September 2017
Volume 17, Issue 10
Open Access
Vision Sciences Society Annual Meeting Abstract  |   August 2017
Continuous flash suppression is strongest for low temporal frequencies, high spatial frequencies and iso-oriented targets
Author Affiliations
  • David Alais
    School of Psychology, University of Sydney, Australia
  • Shui'er Han
    School of Psychology, University of Sydney, Australia
  • Claudia Lunghi
    Department of Translational Research on New Technologies in Medicine and Surgery, University of Pisa, Pisa, Italy
    Institute of Neuroscience, CNR, Pisa, Italy
Journal of Vision August 2017, Vol.17, 1214. doi:
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      David Alais, Shui'er Han, Claudia Lunghi; Continuous flash suppression is strongest for low temporal frequencies, high spatial frequencies and iso-oriented targets. Journal of Vision 2017;17(10):1214.

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      © ARVO (1962-2015); The Authors (2016-present)

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Continuous flash suppression (CFS) is a psychophysical technique where a rapidly flickering Mondrian pattern viewed by one eye suppresses the target in the other eye for several seconds. Despite the widespread use of CFS to study unconscious visual processes, the temporal tuning of CFS suppression is unknown yet is thought to require high temporal frequencies. We used spatiotemporal filtering of dynamic noise patterns to produce narrow-band masking stimuli which were used to probe the temporal, spatial and orientation characteristics of CFS. Surprisingly, CFS suppression with narrowband stimuli peaks very prominently at approximately 1 Hz, well below the rates typically used in CFS studies (10 Hz or more). As these studies generally use a flickering Mondrian pattern – a broad-band stimulus – our finding shows it is the low-frequency component of the Mondrian that is responsible for most of the suppression. As well as being strongly low-temporal-frequency biased, CFS suppression is greater for high spatial frequencies and for increasing masker contrast. Selectivity for low temporal and high spatial frequencies, and a rising monotonic contrast function, suggest parvocellular/ventral mechanisms underlie CFS suppression. These results are similar to findings in binocular rivalry, and thus unify two phenomenon previously thought to require different explanations. While high temporal frequency maskers can induce CFS suppression, it is much weaker – whether measured in target suppression duration or target contrast threshold elevation. Using orientation filtering, we found another difference between low- and high-temporal frequency CFS suppression: at low frequencies, CFS suppression is strongly orientation tuned while at high frequencies orientation selectivity is much weaker.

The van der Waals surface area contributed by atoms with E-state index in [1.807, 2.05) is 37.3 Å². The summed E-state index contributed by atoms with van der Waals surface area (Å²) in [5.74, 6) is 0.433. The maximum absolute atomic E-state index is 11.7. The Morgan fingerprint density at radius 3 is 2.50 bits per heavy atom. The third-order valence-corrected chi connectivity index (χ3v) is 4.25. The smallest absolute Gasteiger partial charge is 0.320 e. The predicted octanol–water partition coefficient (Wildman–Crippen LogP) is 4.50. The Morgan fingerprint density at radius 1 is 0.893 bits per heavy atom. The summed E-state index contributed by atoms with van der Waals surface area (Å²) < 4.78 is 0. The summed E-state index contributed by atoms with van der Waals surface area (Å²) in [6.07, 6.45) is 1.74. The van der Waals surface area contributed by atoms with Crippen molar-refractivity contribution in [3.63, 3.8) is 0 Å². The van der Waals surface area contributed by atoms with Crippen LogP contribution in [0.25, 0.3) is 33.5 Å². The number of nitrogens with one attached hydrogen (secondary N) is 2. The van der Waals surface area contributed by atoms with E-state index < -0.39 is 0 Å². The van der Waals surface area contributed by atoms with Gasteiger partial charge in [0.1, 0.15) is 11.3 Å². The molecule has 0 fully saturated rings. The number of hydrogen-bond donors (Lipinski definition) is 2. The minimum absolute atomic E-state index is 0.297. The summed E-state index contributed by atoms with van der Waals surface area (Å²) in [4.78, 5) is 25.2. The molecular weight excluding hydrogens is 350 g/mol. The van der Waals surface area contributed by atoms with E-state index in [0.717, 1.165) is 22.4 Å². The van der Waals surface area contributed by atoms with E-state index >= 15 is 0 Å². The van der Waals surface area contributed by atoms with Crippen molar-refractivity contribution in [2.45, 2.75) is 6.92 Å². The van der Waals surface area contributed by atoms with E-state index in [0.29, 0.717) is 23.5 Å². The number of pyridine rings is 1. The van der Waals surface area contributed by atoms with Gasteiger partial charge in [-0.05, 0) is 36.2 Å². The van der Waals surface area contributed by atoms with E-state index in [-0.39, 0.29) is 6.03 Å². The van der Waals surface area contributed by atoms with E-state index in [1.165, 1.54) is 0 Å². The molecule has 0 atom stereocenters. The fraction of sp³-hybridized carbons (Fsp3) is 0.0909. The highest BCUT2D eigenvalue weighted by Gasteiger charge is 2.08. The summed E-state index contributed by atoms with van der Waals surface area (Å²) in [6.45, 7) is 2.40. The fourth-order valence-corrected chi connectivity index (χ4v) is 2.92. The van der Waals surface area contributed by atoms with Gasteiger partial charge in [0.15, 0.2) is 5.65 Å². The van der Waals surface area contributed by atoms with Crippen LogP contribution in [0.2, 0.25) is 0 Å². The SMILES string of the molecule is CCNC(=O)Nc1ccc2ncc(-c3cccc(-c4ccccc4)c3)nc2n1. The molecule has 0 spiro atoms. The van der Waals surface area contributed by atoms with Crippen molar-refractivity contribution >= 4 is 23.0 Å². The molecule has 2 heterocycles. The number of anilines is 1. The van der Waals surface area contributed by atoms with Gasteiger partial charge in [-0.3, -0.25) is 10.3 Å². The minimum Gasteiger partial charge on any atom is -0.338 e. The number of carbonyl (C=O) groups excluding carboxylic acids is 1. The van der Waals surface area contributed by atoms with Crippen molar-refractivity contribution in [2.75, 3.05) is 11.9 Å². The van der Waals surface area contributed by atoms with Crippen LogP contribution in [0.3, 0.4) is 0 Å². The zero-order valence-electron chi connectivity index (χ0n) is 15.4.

Meeting abstract presented at VSS 2017


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